In theory it was a restrained month for new book acquisitions, with only Paizo’s Starfinder core rulebook (science fantasy yes please!) and the audiobook of Hillary Rodham Clinton’s What Happened being added. That being said, this post will be popping off the queue right when I’m busy at Conflux, and there’s pretty much no way I’m coming home from that empty-handed.

Most importantly, however, I purchased my sub to Lyss’s Never Never Book Box. And you? Yeah, you totally should too.

Kaaron Warren, The Grief Hole

Kaaron Warren is someone I’ve come to shamefully late. An Australian horror author, I’ve described her style before as sort of a bit like Shirley Jackson in that it combines accessible prose with ethereal ambience, all wrapped up in a very solidly woman-centric bundle. The Grief Hole is the first novel of Kaaron’s I’ve read–previously it’s been short stories–and it… honestly? Is pretty much all I could ever have wanted from her. Superficially, it’s almost an urban fantasy; Theresa can see ghosts gathering around people who are about to die, and she uses this ability to try and intervene and prevent said deaths. But The Grief Hole is no fun romp in tight leather pants. Instead, it’s an oppressive, grinding psychological thriller that defiantly presents its supernatural elements with no explanation or excuse. Things in the book are what they are, particularly the novel’s skin-crawlingly effective villain, whose humanity (or lack thereof) is left up to the reader to determine.

The Grief Hole isn’t going to be everyone’s cup of tea; I generally like oppressive atmospheric horror and even I’d struggle to say I “enjoyed” it. But it is a good book and it is hellaciously effective (and deserving of its various awards). Recommended for horror fans tired of the usual gore and schlock.

Francis Fukuyama, Political Order and Political Decay: From the Industrial Revolution to the Globalization of Democracy

I have a very distinct memory as a child of sitting behind the old claw-foot leather couches at my granny’s house, playing with Lego while my parents watched Lateline on the television. The segment was an interview with US-based political theorist, Francis Fukuyama, who was explaining his then-new End of History Doctrine; basically the notion that liberal democracy represents the “ultimate evolution” of human political organisation. I don’t know why this particular interview stuck with me so strongly, other than that it did, and that being able to whip out “Francis Fukuyama” and “End of History” made me feel like a Very Smart Girl who knew All About The World. For the record, I was about nine at the time. ((That being said, I also seem to recall him talking about the Golden Arches Doctrine, i.e. the theory that countries with McDonald’s don’t go to war with one another, although that was posited by a different theorist at a much later date, so… it’s entirely possible I’m making some or all of this memory up. Either way, the name that stuck in my head was Fukuyama’s, so… lucky him, I guess.))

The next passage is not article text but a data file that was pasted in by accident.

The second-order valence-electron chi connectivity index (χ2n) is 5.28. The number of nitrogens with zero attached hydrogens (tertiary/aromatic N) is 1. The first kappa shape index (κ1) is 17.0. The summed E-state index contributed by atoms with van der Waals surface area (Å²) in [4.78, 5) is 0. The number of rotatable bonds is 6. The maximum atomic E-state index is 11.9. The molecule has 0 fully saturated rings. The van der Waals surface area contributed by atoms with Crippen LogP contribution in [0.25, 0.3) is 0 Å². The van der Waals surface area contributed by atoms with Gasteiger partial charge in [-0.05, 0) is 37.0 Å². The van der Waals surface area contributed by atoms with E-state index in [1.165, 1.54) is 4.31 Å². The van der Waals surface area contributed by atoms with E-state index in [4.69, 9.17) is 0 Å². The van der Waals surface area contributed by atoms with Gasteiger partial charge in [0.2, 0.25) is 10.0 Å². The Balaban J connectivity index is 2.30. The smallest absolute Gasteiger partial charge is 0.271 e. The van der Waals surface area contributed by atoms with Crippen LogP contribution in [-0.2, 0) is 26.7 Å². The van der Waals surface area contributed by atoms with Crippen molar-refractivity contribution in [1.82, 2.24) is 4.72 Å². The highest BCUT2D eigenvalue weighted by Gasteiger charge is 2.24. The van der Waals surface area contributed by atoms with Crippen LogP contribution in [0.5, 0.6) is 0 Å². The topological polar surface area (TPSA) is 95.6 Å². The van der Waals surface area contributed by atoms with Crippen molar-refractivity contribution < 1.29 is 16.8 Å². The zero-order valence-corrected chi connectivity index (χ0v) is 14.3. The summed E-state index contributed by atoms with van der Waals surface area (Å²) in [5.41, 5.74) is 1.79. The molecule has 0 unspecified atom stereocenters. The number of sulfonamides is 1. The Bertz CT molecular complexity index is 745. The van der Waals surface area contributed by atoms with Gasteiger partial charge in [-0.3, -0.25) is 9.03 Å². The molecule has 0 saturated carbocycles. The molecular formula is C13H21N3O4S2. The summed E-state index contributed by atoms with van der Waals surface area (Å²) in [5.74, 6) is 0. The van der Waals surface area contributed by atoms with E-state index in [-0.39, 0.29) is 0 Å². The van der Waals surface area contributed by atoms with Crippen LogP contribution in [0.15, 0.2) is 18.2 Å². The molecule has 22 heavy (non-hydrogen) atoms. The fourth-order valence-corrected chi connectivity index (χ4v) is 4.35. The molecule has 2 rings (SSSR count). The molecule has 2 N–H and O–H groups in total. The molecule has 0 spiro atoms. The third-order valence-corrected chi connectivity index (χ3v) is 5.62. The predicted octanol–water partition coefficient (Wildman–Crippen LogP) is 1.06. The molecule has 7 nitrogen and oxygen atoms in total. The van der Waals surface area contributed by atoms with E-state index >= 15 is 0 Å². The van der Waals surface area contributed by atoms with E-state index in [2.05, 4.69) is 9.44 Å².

For those keeping score in the Adult World, Fukuyama is generally considered to be one of the early neoconservatives, and the ideas presented in the End of History are–as you can probably imagine–popular with ring-wing types of many flavors, most of whom understand about as much of what Fukuyama was trying to say as I did when I was age nine. For his own part, Fukuyama grew increasingly disillusioned with the neoconservative/neoliberal movements, distancing himself from the group and eventually “renouncing” the End of History in 2014.

Sort of.

And this book? This book is the “sort of”. Well, it’s actually the second of two volumes of the sort of, but it’s the one that deals with the modern history and so it’s arguably the more “pop nonfiction” of the two. In it, Fukuyama looks at the rise and fall of liberal democracy in the last few hundred years, and tries to explain why the system sometimes takes hold (e.g. northern Europe, Australia, New Zealand, Canada) and sometimes doesn’t (e.g. most of Africa). Or does, for a while, and then doesn’t again (e.g. many countries in the Americas, including the US, in several cycles).